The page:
Incontinence is defined as any involuntary loss of urine or stools, affecting over 200 million people worldwide

The skin characteristics of older adults increase the risk of skin damage, due to slower replacement of skin cells and fewer blood vessels, which results in slower healing.

Hormone changes also lead to thinner skin, which is more easily damaged. In addition, there is a decrease in lipid content of the skin, which affects the acid protection mantle and the epidermis. Sweat and sebum play a very important role in preventing the skin from drying out and the entrance of pathogenic bacteria and fungi. As a person ages, malnutrition with fewer essential fatty acids in the diet and a lower metabolism leads to a slower regeneration process. Furthermore, the pH of the skin increases with age, resulting in less sweat and sebum, causing the skin to become porous, and thinner.

Incontinence exposes the skin to continual wetness and the wearing of an incontinence product can increase perspiration and thereby increase the exposure to moisture. Moisture leads to swelling of the skin cells, which become softer and break down more easily. This results in patients developing skin rashes and skin damage. The pH value – shown in the pH colour scale – is the measure of whether a liquid is acidic or alkaline. The natural skin surface is acidic. A pH skin environment that is too alkaline can be unhealthy. The contact of alkaline urine with the skin, breaks the acid mantle, allowing the entrance of pathogenic bacteria and the loss of moisture. Incontinence-associated skin damage (ISAD) is a form of inflammation of the skin that may be accompanied by redness, blistering, erosion and secondary infection, caused by prolonged exposure to urine and/or stool:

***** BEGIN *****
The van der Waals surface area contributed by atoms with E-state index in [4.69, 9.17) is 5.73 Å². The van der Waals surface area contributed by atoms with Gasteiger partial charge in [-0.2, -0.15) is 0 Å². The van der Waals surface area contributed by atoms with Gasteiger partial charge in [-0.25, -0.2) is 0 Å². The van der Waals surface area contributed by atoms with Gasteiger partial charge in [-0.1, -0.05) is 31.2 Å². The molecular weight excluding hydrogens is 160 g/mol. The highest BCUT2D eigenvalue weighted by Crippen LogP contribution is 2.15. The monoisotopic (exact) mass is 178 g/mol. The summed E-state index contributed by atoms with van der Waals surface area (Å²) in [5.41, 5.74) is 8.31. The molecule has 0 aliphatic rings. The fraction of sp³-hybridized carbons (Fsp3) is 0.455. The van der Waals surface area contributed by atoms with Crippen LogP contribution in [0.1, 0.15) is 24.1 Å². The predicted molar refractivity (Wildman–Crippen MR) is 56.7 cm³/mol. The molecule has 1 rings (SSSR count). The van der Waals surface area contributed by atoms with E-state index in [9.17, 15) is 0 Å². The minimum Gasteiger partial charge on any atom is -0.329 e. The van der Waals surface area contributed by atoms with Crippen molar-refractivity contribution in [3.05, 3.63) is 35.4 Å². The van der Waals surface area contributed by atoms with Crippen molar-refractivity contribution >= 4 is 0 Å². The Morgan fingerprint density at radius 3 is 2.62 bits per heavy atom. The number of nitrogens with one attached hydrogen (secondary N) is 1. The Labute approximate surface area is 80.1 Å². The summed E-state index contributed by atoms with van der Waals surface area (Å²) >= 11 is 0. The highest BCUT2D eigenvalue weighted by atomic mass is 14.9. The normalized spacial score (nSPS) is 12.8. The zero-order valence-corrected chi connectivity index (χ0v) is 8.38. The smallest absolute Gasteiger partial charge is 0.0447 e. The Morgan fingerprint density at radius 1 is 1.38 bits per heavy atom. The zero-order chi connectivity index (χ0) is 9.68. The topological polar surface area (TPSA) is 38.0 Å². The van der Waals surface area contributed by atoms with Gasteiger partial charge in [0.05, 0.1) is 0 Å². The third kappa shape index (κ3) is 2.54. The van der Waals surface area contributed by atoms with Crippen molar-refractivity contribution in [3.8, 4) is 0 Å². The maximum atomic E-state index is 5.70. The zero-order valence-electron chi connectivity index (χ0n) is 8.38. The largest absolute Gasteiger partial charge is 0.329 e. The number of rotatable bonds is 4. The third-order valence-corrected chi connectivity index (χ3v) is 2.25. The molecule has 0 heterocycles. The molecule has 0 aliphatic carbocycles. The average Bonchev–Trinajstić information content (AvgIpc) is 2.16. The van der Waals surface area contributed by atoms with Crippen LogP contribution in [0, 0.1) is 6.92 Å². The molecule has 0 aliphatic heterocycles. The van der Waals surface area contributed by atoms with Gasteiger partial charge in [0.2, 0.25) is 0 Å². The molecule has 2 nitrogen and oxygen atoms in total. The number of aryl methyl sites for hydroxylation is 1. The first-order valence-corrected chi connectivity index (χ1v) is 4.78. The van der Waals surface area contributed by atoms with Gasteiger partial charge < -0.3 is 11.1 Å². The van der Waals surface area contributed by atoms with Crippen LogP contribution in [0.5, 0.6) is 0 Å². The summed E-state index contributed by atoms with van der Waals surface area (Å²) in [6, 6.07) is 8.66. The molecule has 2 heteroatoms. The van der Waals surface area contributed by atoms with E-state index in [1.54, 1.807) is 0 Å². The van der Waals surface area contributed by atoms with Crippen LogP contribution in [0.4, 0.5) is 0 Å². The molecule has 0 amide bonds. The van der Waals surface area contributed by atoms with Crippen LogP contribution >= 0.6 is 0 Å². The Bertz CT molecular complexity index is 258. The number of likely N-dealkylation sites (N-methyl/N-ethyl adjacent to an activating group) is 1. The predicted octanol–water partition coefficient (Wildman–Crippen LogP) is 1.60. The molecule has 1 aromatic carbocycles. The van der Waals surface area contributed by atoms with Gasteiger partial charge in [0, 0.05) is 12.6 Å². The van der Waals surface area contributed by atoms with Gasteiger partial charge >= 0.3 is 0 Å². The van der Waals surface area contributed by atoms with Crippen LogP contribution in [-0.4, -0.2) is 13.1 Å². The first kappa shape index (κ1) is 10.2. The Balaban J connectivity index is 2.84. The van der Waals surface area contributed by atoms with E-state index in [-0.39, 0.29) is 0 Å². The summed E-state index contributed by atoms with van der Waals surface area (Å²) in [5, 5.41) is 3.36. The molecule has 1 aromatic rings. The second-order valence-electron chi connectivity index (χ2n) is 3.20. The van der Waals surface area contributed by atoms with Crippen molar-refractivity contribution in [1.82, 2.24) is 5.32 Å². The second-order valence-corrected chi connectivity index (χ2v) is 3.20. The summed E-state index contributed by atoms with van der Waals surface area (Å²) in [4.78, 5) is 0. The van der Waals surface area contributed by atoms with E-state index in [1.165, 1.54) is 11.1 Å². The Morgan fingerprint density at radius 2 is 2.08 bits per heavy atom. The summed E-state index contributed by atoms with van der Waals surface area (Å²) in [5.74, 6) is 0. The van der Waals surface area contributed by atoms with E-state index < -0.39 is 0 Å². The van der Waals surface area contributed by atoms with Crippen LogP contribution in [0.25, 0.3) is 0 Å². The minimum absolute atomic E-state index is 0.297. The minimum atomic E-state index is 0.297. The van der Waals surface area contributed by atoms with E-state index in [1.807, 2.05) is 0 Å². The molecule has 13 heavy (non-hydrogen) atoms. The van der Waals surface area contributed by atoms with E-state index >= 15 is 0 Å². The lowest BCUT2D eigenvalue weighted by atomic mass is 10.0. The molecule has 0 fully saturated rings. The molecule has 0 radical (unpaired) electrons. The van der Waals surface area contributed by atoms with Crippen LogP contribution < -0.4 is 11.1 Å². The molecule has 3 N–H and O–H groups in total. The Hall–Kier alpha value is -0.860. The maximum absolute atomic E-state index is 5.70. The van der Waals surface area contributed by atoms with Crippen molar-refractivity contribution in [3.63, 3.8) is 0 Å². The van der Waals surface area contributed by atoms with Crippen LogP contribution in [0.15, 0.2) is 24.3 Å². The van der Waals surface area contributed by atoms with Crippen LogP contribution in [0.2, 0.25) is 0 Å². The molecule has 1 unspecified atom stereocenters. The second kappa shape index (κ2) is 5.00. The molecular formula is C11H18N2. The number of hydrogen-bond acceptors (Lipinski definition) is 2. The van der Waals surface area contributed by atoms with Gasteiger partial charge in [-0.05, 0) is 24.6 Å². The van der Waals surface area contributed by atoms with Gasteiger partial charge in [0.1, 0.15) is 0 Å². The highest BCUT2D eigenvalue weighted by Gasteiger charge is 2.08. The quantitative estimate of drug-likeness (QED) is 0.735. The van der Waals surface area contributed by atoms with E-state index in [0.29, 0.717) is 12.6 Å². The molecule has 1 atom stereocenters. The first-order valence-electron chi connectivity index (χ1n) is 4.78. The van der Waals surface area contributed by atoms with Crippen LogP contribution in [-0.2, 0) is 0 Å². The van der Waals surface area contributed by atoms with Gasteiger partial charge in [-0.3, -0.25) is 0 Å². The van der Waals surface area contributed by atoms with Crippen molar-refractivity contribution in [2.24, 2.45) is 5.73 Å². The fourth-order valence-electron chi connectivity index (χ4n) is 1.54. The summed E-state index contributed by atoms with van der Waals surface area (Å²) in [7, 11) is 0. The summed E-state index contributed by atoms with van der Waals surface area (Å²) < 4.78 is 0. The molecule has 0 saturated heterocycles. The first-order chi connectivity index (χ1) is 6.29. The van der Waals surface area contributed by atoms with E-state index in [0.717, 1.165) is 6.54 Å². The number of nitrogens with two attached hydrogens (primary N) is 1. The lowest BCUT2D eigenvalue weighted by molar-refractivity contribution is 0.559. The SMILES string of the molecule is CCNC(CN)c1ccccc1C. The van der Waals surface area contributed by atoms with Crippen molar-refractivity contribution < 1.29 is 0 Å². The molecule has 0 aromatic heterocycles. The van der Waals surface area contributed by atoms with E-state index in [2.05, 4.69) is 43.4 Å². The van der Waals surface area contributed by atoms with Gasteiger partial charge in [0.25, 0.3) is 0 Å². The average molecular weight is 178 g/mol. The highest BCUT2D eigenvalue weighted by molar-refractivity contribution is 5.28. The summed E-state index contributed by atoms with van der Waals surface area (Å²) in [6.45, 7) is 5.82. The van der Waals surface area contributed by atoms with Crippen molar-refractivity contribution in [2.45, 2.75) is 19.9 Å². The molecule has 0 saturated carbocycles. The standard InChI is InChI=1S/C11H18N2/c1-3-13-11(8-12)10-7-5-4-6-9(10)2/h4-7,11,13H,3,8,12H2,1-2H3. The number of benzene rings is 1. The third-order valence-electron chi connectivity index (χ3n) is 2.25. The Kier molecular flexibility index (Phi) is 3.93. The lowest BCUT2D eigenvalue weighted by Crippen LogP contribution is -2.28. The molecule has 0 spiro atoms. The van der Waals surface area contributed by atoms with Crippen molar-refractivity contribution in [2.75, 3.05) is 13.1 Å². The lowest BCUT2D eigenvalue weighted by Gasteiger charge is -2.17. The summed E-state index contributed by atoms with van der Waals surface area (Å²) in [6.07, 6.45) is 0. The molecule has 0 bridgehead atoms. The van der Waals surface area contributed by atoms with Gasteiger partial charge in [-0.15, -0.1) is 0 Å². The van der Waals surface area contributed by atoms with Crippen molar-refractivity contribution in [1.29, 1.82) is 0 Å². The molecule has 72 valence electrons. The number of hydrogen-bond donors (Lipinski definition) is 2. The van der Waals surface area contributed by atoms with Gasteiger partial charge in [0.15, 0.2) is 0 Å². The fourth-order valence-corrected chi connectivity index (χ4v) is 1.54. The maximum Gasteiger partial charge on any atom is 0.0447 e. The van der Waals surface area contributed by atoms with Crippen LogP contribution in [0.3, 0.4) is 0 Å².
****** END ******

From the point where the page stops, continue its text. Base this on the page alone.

• Urine overhydrates exposed skin, increasing the risk for friction injury.
  • Ammonia in urine elevates skin pH, impairing its barrier function.
  • Fecal enzymes weaken epidermal integrity.
  • Liquid stool is particularly irritating to the skin.

By eliminating and reducing or containing incontinence, IASD can be prevented. Keeping skin dry is essential to avoid bacterial growth; a skin friendly pH value 4.5 – 5.5 (slightly acidic), inhibits the growth of bacteria. Skin damage is a common problem of incontinence and older adults are at high risk for developing IASD. Thus, skin pH has an important role in keeping skin healthy and preventing IASD.

In June 2016, the Bliss study was announced, which demonstrated that absorbent incontinence products containing curly fibre, have the potential to prevent IASD, reduce IASD severity and promote IASD healing in older nursing home residents. Furthermore, the study found that the curly fibre technology significantly lower/acidify skin pH, reducing the risk for IASD and the acidity of the product remained over time.

In conclusion, findings support the use of absorbent incontinence products with curly fibre, as a new strategy for combating IASD and maintaining skin health during incontinence episodes.